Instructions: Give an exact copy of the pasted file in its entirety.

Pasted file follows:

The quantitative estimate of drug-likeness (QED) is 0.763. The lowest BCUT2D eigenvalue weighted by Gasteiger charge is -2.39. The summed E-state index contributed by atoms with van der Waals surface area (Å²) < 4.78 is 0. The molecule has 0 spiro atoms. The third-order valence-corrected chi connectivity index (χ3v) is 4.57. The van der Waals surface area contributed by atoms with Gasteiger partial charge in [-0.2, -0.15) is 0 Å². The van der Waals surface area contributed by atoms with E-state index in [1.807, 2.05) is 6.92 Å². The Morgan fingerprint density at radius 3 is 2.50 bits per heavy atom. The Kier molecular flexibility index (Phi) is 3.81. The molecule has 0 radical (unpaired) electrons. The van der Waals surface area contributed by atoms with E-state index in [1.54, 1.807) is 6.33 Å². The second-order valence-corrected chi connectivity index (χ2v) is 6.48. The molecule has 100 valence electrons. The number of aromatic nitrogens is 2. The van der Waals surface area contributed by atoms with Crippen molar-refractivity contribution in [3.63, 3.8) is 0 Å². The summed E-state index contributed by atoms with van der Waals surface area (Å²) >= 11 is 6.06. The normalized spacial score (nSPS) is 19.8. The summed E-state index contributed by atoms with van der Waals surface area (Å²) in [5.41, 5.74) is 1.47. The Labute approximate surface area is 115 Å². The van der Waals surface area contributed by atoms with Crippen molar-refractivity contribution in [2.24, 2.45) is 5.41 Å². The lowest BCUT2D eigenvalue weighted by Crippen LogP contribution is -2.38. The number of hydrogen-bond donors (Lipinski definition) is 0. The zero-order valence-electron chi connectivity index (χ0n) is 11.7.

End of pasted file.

The quantitative estimate of drug-likeness (QED) is 0.763. The lowest BCUT2D eigenvalue weighted by Gasteiger charge is -2.39. The summed E-state index contributed by atoms with van der Waals surface area (Å²) < 4.78 is 0. The molecule has 0 spiro atoms. The third-order valence-corrected chi connectivity index (χ3v) is 4.57. The van der Waals surface area contributed by atoms with Gasteiger partial charge in [-0.2, -0.15) is 0 Å². The van der Waals surface area contributed by atoms with E-state index in [1.807, 2.05) is 6.92 Å². The Morgan fingerprint density at radius 3 is 2.50 bits per heavy atom. The Kier molecular flexibility index (Phi) is 3.81. The molecule has 0 radical (unpaired) electrons. The van der Waals surface area contributed by atoms with E-state index in [1.54, 1.807) is 6.33 Å². The second-order valence-corrected chi connectivity index (χ2v) is 6.48. The molecule has 100 valence electrons. The number of aromatic nitrogens is 2. The van der Waals surface area contributed by atoms with Crippen molar-refractivity contribution in [3.63, 3.8) is 0 Å². The summed E-state index contributed by atoms with van der Waals surface area (Å²) >= 11 is 6.06. The normalized spacial score (nSPS) is 19.8. The summed E-state index contributed by atoms with van der Waals surface area (Å²) in [5.41, 5.74) is 1.47. The Labute approximate surface area is 115 Å². The van der Waals surface area contributed by atoms with Crippen molar-refractivity contribution in [2.24, 2.45) is 5.41 Å². The lowest BCUT2D eigenvalue weighted by Crippen LogP contribution is -2.38. The number of hydrogen-bond donors (Lipinski definition) is 0. The zero-order valence-electron chi connectivity index (χ0n) is 11.7.